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New anti-racist/anti-fascist group forms in Grand Rapids

August 7, 2012

Earlier today, we received a message from a new anti-racist/anti-fascist group calling themselves Grand Rapids Anti-Fascist.

The group already has a facebook page and has released the following statement that provides a framework for their analysis and reason for forming.

By G.R.A.F.

The racist/nativist mass murder of Sikh worshippers at the Wisconsin Sikh Temple that occurred on August 6, 2012 did not occur alone. Rather, the metro-Milwaukee event was coupled with the destruction by fire of a Joplin, Missouri mosque – the second, and this time successful, attempt.

In a country in which racism has some of its most central origins in the North/South divide, the simultaneity of these two events is worth considering more deeply.

Two major terms are often used to describe cultural changes within the South and between the South and the North today.

The first is that of the “New South”, a term that originally referred to the new, “post-racial” South as it emerged in the wake of the Civil Rights movement.

The second is “Southernization”, a term derived from a 2008 article describing the process by which neoliberal capitalism, Evangelical Christianity and a slew of Southern-based presidents, Senators and other politicians managed to hang together after the 1980s in a loose but effective assembly, changing the culture of the country in their image.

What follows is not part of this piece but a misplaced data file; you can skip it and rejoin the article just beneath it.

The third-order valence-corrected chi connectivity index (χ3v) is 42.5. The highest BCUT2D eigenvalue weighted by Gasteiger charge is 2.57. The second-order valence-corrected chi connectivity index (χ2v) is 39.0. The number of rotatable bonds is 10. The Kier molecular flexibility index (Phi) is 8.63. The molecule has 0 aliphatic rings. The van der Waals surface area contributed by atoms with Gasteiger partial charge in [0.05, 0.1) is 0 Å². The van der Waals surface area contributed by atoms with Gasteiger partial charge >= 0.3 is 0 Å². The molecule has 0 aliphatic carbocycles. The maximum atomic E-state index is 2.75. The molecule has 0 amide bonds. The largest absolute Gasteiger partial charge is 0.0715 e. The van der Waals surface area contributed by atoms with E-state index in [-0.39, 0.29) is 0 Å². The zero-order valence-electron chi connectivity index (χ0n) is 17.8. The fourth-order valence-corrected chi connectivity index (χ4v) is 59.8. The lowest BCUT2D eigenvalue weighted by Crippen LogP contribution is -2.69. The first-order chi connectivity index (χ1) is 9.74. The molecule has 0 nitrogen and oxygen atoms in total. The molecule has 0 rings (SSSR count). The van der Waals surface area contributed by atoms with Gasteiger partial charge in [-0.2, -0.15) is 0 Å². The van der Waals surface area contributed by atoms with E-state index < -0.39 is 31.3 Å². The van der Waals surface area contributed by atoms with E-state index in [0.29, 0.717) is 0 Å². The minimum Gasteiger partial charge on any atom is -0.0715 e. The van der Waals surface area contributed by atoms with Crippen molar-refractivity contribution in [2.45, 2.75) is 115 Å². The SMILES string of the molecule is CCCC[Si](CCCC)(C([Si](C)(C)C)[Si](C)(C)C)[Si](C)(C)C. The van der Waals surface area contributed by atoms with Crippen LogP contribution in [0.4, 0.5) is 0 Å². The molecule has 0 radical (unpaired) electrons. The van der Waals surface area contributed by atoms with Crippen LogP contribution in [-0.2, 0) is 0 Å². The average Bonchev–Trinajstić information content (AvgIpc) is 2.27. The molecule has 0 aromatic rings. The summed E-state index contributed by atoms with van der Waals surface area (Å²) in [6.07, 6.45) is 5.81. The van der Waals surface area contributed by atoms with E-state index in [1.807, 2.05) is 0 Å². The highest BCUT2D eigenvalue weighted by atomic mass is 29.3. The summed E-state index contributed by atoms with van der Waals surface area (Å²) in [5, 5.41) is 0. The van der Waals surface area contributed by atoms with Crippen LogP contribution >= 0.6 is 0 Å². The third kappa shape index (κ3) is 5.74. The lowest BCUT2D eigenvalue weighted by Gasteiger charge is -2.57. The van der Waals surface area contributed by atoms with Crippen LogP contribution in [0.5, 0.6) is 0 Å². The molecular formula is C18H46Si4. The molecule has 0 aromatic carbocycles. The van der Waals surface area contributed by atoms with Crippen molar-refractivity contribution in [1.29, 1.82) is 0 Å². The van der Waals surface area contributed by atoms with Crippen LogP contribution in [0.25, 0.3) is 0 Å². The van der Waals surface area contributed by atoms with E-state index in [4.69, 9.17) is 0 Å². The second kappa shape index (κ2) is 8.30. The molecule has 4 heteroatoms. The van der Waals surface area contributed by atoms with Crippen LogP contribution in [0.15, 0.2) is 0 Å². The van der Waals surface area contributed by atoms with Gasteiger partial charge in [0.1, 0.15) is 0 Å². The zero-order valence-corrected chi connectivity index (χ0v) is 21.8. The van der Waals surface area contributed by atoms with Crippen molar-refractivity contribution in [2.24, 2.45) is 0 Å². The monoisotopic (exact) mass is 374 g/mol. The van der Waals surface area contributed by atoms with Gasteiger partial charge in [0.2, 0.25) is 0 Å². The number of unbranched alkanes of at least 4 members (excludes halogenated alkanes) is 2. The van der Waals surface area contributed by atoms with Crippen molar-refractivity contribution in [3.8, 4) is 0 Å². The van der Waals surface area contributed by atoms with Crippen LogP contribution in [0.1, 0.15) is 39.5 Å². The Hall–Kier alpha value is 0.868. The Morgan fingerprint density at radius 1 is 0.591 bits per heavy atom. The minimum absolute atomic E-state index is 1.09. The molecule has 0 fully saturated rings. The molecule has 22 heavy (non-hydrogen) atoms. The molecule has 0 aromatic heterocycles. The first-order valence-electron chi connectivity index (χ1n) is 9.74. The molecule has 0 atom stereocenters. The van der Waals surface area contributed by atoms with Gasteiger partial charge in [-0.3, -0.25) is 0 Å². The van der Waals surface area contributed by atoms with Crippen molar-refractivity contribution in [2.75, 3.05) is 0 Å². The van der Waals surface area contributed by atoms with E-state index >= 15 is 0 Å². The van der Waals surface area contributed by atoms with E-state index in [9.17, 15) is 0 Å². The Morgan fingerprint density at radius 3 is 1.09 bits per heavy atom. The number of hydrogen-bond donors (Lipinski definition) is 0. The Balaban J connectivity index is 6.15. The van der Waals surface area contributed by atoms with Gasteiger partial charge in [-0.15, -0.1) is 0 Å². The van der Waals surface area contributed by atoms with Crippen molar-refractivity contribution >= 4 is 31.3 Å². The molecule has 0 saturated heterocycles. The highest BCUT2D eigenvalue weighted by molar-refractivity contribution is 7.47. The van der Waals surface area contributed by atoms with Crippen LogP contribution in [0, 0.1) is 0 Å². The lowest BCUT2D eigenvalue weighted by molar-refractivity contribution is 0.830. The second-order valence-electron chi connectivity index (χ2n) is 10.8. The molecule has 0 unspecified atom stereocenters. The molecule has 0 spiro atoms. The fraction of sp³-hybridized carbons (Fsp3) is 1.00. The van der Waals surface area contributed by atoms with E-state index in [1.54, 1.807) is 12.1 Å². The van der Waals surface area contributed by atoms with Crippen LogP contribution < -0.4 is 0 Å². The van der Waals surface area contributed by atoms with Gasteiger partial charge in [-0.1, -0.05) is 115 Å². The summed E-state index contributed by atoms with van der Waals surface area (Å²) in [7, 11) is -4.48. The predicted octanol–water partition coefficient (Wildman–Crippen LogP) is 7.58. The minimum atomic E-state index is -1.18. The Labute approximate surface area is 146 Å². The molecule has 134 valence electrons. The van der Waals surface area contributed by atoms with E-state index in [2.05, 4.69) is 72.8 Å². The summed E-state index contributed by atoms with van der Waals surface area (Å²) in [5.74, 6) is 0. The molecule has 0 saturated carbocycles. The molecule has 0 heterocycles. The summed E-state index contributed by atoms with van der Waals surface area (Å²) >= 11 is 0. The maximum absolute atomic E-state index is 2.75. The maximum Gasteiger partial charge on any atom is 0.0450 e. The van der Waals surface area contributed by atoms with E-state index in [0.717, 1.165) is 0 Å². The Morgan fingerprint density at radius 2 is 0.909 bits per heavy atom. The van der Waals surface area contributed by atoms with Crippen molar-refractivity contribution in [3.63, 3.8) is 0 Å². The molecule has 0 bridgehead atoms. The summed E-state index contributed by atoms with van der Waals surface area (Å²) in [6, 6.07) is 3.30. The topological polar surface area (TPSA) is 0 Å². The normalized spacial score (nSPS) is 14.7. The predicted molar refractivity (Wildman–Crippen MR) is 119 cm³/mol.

Another way one might understand Southernization is that, while the South may have lost the battle of the Civil War, they have come much closer (particularly recently) to winning the cultural wars that followed the rise of the so-called “New South”.

As upper Midwest factory production continues to crumble (and much of the rest of the country declines right along with it), this process of Southernization is bound to intensify. In fact, one might say that the deindustrailized Midwest is a kind of “New New South”, now being remade by the Southernization process and especially, the neoliberal capitalist economics that have deepened with each presidency since the Reagan era.

Southernization is not, however, just about the spread of bad, old ideas cross-regionally: indeed, racism/nativism existed in the region long before the Reagan era.

But the old industrial jobs of the upper Midwest have now largely been transferred to the South, producing rising unemployment and job insecurity in the originally factory-oriented region while newly-industrialized portions of the South then rehire, but now much more frugally. Employing as few as possible, with low wages and often no benefits, the stage is set for the violent return of what the “New” South was supposed to have eradicated.

The racism/nativism violently on display once again in both North and South, against Sikhs and Muslims, are not merely the product of unthinking misperceptions about “different cultures”. They cannot be halted through some concerted, liberal program of individualized ethical/psychological adjustment or empathic, one-by-one coaxing.